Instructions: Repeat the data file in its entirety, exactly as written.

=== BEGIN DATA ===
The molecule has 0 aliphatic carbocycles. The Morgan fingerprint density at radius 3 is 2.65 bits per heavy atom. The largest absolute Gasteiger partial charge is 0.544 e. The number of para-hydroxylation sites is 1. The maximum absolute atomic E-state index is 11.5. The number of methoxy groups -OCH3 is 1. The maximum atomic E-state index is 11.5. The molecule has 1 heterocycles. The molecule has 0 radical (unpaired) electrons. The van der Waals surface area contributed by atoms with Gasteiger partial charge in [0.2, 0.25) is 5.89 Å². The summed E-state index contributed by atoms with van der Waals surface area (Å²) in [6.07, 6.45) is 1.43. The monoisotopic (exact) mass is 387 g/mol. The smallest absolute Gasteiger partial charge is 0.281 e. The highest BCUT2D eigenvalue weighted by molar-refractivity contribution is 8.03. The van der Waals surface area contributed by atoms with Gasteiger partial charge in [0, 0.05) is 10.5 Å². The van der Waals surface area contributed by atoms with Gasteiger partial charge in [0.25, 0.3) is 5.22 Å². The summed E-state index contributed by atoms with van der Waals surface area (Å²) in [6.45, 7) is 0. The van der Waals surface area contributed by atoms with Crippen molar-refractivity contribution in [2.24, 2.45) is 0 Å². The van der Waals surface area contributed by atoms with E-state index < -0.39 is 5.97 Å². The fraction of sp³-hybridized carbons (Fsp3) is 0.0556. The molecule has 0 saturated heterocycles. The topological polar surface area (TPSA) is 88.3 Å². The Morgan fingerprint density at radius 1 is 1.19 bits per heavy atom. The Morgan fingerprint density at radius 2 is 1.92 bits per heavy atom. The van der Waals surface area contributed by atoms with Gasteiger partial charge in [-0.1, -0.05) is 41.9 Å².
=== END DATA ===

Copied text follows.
The molecule has 0 aliphatic carbocycles. The Morgan fingerprint density at radius 3 is 2.65 bits per heavy atom. The largest absolute Gasteiger partial charge is 0.544 e. The number of para-hydroxylation sites is 1. The maximum absolute atomic E-state index is 11.5. The number of methoxy groups -OCH3 is 1. The maximum atomic E-state index is 11.5. The molecule has 1 heterocycles. The molecule has 0 radical (unpaired) electrons. The van der Waals surface area contributed by atoms with Gasteiger partial charge in [0.2, 0.25) is 5.89 Å². The summed E-state index contributed by atoms with van der Waals surface area (Å²) in [6.07, 6.45) is 1.43. The monoisotopic (exact) mass is 387 g/mol. The smallest absolute Gasteiger partial charge is 0.281 e. The highest BCUT2D eigenvalue weighted by molar-refractivity contribution is 8.03. The van der Waals surface area contributed by atoms with Gasteiger partial charge in [0, 0.05) is 10.5 Å². The van der Waals surface area contributed by atoms with Gasteiger partial charge in [0.25, 0.3) is 5.22 Å². The summed E-state index contributed by atoms with van der Waals surface area (Å²) in [6.45, 7) is 0. The van der Waals surface area contributed by atoms with Crippen molar-refractivity contribution in [2.24, 2.45) is 0 Å². The van der Waals surface area contributed by atoms with E-state index < -0.39 is 5.97 Å². The fraction of sp³-hybridized carbons (Fsp3) is 0.0556. The molecule has 0 saturated heterocycles. The topological polar surface area (TPSA) is 88.3 Å². The Morgan fingerprint density at radius 1 is 1.19 bits per heavy atom. The Morgan fingerprint density at radius 2 is 1.92 bits per heavy atom. The van der Waals surface area contributed by atoms with Gasteiger partial charge in [-0.1, -0.05) is 41.9 Å².